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Financial Times: Industry warns EU on emissions plan (Letter from Jeroen van der Veer)

By Peggy Hollinger in Paris
Published: January 20 2008 19:02 | Last updated: January 20 2008 19:02

Europe’s plans to cut greenhouse gas emissions, due to be unveiled as part of a radical green agenda this week, risk working against the environment and could destroy the competitive position of European industry, according to the region’s leading industrialists.

The warning comes in a letter to Gunter Verheugen, European Union commissioner for enterprise and industry, from Jeroen van der Veer, chief executive of Royal Dutch Shell and chairman of the energy and ­climate change working group of the European Roundtable of Industrialists. ERT is a group of about 50 of Europe’s biggest industrial companies representing sales of about €1,600bn ($2,300bn, £1,200bn).

The letter warns against the EU’s plans to introduce an auction system for carbon certificates to replace the current free allocation of permits on a country-by-country basis.

The ERT says the plan could both encourage undesirable protectionist measures, such as import taxes on goods from countries without similar schemes, and severely damage the competitiveness of European industry by imposing costs that cannot be passed on to consumers. This, in turn, could threaten investment in carbon capture and other environmental initiatives.

Mr Van der Veer said that while the ERT supported a carbon trading scheme, industrialists believed Brussels was moving too quickly. Draft versions of the proposed scheme also revealed a fundamental flaw.

“We are concerned that we might have a system that if you look at Europe in isolation could work, but the reality is that Europe is not isolated. We may destroy capacity here and import those goods from somewhere else and those imports might be even worse [in terms of carbon emissions].” The ERT was in favour of a more gradual shift to an auction system, he said.

The ERT’s concerns are shared by politicians and the wider business community as Brussels prepares to unveil on Tuesday the most extensive overhaul yet of the EU’s green agenda. Member states will on Wednesday receive binding targets on renewable energy usage, along with details on cutting greenhouse gas emissions and boosting biofuels.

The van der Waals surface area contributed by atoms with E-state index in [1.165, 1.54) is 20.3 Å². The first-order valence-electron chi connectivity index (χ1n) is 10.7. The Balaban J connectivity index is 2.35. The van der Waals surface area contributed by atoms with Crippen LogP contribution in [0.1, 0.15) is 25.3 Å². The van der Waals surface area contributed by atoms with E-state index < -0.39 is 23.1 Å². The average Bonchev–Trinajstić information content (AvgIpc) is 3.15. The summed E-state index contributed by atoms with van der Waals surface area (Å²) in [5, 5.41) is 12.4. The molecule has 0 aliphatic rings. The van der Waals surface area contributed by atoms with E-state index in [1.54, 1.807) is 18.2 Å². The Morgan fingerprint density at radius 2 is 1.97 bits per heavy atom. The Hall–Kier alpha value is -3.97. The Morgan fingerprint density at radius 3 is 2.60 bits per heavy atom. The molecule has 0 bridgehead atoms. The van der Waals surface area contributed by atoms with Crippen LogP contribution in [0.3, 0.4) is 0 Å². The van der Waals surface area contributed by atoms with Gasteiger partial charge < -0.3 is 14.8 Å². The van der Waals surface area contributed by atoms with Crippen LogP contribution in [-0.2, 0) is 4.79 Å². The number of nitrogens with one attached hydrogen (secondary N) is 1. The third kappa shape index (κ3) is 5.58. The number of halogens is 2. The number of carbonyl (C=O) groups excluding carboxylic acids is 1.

Independent studies have shown that European industry could be severely penalised by the proposal to auction the majority of carbon certificates.

The Breugel Institute, a Brussels-based think-tank, warned in a report last year of a “real risk that business will resort to regulatory arbitrage, which will entail a shift in where emissions take place but no reduction in global emissions”.

Europe’s relatively high exposure to carbon-intensive industries would put its goods at a disadvantage to those produced in the US and China, which do not price carbon, the institute said.

Brussels has said that it will review the trading system in 2011, but many fear this pledge only creates uncertainty.

Mr Van der Veer warned that companies would be reluctant to invest in environmental initiatives, such as carbon capture, as a result. The likelihood of highly volatile carbon permit prices would further deter such investment, he said. “It is very difficult for a company to invest in energy conservation if the prices go up and down like a yo-yo. We need to invent a system with a certain amount of predictability on CO2 prices. That will be a bigger incentive to invest in energy ­conservation.”

Copyright The Financial Times Limited 2008

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